For example, Grammy-winning, LA-based Ozomatli, have created a side project just for kids, Ozokidz. Known for smart, socially-aware lyrics and a high-energy blend of Latin, hip-hop, rock, funk, salsa, reggae; Ozomatli have produced six albums since forming in 1995. Ozokidz is their first offering targeted at children and it is a high-energy party from start to finish. The grooves are very varied, but none fail to make your body move. Dorian – not the most active kid – played the album twice in succession and jumped, span, ran and bounced around the house throughout. I can’t deny joining him. Excitement is maintained by the use of a wide variety of sounds. Most bands use a fairly consistent set of tones throughout an album (and possibly the lifetime of the band), but on Ozokidz each song is treated individually, i.e. the drums on We Are The Ozokidz sound like a real drumkit in the room, bringing the band and the kids together; on Sun and Moon an other-worldliness is suggested by light, electronic drums; the drums on Like Your Birthday rock the party with booming club-ready kick drum. For the short attention spans of young children, this type of variety is very appealing. The overall production is very modern – brash, clean and crisp – which suits the music and ties everything together.
Read the entire at shapesounds.com/blog/ozokidz/
ozomatli :: ozokidz cd
September 26, 2012 by Carinn
Before I was given the opportunity to share Ozomatli‘s new album OzoKidz I had never heard of the celebrated Los Angeles culture mashers. Given that I’m buried deep in the Mitten State that’s not to big of a surprise (that would be Michigan for all you who are wondering what in the world I was talking about).
Thankfully both my kids and I can now enjoy Ozomatli’s mish-mosh of musical genres. They somehow manage to meld hip hop and salsa, dancehall and cumbia, samba and funk, merengue and comparsa, East LA R&B and New Orleans second line, Jamaican ragga and Indian raga into their own unique sound that really works.
OzoKidz is their first family-friendly release for kids and it was instantly a hit at our house. The first day we opened the CD I was able to trick my girls into picking up the living room with the promise that: “If you pick up you can listen to ‘Moose On the Loose’ again.”
While “Moose On the Loose” is still their favorite song from the album, they can easily sing along with each and every track. Each song is information based and they use the music to tell some great stories while teaching your kids.
For example, “Trees” is all about how trees grow and how photosynthesis works and “Germs” helped Miss M learn that not all germs are bad (i.e. bacteria).
Visit www.thesimplemoms.com/Ozokidz for the entire article!
Our Ozokidz album will be in stores on Tuesday, September 25th, and we can’t wait for you guys to hear it!
Not only will you have new music, if you purchase the Ozokidz album at participating independent record stores, you will receive a FREE Ozokidz chalk box that includes a link to the bonus track, “Vamos A Cantar.”
Even better, with the chalk box you’ll be able to participate in the Ozokidz Chalk art contests! All you have to do is recreate the Ozokidz album cover art on your driveway or sidewalk. OR for the bonus prize, you can create a visual representation of the bonus track “Vamos A Cantar,” using the Ozokidz chalk. Send us photos of your artwork and we’ll pick the best ones. Winners will receive an Ozokidz prize pack! Send photos to email@example.com. When sending photos, please include the Ozokidz chalk box in the photo.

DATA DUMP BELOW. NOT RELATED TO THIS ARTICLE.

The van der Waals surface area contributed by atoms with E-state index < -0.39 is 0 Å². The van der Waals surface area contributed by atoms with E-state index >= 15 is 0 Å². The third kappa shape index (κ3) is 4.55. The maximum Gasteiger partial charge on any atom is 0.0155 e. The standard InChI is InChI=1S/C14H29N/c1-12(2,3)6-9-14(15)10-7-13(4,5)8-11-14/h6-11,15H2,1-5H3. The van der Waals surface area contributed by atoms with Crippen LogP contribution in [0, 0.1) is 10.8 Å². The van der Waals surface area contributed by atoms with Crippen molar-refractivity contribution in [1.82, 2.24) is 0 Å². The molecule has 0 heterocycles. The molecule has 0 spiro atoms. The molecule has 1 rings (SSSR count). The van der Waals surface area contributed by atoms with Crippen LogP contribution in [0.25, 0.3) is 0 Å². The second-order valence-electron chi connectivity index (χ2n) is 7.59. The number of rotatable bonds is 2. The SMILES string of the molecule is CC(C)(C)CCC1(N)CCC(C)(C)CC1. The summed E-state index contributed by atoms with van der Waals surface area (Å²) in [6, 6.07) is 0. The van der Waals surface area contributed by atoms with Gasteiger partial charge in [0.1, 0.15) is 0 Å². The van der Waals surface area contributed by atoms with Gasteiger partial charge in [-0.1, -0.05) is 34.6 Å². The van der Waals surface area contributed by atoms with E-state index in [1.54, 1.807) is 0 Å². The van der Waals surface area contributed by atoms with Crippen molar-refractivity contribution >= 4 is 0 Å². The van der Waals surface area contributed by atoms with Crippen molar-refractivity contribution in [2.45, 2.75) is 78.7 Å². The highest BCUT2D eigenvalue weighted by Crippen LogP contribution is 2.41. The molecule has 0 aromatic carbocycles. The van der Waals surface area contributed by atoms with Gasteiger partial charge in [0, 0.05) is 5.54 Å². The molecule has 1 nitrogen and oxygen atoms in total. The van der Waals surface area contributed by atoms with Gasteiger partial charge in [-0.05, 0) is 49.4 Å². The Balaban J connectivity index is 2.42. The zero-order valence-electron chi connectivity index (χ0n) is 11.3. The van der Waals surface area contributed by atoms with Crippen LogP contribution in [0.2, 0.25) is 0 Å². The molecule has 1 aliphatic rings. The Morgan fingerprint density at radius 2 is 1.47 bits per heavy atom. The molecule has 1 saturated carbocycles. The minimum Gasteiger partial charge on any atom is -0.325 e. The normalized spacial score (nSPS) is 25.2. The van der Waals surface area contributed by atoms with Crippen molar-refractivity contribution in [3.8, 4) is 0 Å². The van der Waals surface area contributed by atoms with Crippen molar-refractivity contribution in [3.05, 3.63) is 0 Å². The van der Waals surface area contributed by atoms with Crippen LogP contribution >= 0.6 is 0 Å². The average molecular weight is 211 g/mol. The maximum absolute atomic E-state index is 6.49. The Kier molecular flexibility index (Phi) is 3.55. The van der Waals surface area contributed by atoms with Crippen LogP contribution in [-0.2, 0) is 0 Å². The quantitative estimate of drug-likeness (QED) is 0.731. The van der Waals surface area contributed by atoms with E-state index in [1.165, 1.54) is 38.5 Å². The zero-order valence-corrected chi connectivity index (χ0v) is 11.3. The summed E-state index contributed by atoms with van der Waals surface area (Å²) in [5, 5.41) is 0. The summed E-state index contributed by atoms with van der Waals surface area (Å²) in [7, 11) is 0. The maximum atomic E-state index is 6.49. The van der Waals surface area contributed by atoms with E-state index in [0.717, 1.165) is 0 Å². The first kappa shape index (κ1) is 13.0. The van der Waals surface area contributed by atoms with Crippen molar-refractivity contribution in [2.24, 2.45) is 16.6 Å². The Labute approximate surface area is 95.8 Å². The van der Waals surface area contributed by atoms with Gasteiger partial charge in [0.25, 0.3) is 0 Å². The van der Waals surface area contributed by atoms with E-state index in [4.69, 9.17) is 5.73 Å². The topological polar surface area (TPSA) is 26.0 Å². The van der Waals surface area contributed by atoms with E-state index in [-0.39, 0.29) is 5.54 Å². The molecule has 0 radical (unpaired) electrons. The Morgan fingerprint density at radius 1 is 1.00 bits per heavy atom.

For a list of record stores participating in the chalk box giveaway, please visit: www.recordstoreday.com
Be sure to call the store ahead to confirm they have the items!
BY Jordannah Elizabeth | PUBLISHED: Wednesday, September 5th, 2012
The long critically acclaimed Latin fusion group, Ozomatli has never been afraid to try new things. After years of creating Latin music to a global audience, this Los Angeles-based band has stretched its wings to other facets of their music audiences.
Remezcla is proud to share a free download from Ozomatli’s upcoming children’s’ album, OzoKids, out worldwide Sept. 25th (read our recent Ozo interview HERE for more info on the record). This adorable track “Balloon Fest” — which is actually a lot more post modern, funky and well produced than one might think a kids song would be — is a part of a series of instructional songs to help children learn. PBS commissioned Ozomatli to create songs that will inspire children to learn while having a blast! “Balloon Fest” and OzoKidz do just that; these are fun and strongly composed songs that will make any person with a pulse get up and dance, and bring out the kid in you.
Ozomalti has once again found innovation in being creative, talented and using their time and energy to help them little squits learn, dance, and have fun. Enjoy this new track off OzoKidz, and never underestimate the power of educational music.
Download “Balloon Fest” for your kid, niece, nephew, li’l cousin, girlfriend’s baby, or for yourself here!
Pre-order the album now!
Available on September 25th
By Reed Johnson
August 27, 2012, 12:45 p.m.
If you’ve ever attended an Ozomatli concert, you know it’s sort of like being swept up in a Disneyland parade for adults. The unclassifiable L.A. band — OK, call its members Latino-hip-hop-reggae-rockers, if you must — is known for a kinetically feel-good performance style that has set audiences swaying and jumping from L.A. to Myanmar, where Ozo once toured on behalf of the U.S. State Department.
Now, the band has directed its youthful high spirits into a new record aimed at an even bouncier demographic. “Ozomatli Presents Ozokidz,” which will be released Sept. 25, is the group’s debut kids disc. After roughly 18 years of singing about gang violence, immigration and other R-rated issues, Ozo with “Ozokidz” turns its rhyming skills to topics such as the importance of taking care of trees and avoiding germs, skateboards, spelling and a moose run amok. These crazily catchy tunes may require the guardians of public morality to come up with a new parental warning label: Prolonged Exposure May Cause You to Start Singing “Moose on the Loose” in Your Office Cubicle.
Come to think of it, most office cubicles these days could use a little levity.
Over the weekend, we spoke by phone with Ozo bassist Wil-Dog Abers about the new project and the art of channeling your inner child when you’re a middle-age musician with children of your own. Here’s an edited transcript of the conversation.
Read the entire article at www.latimes.com/Ozokidz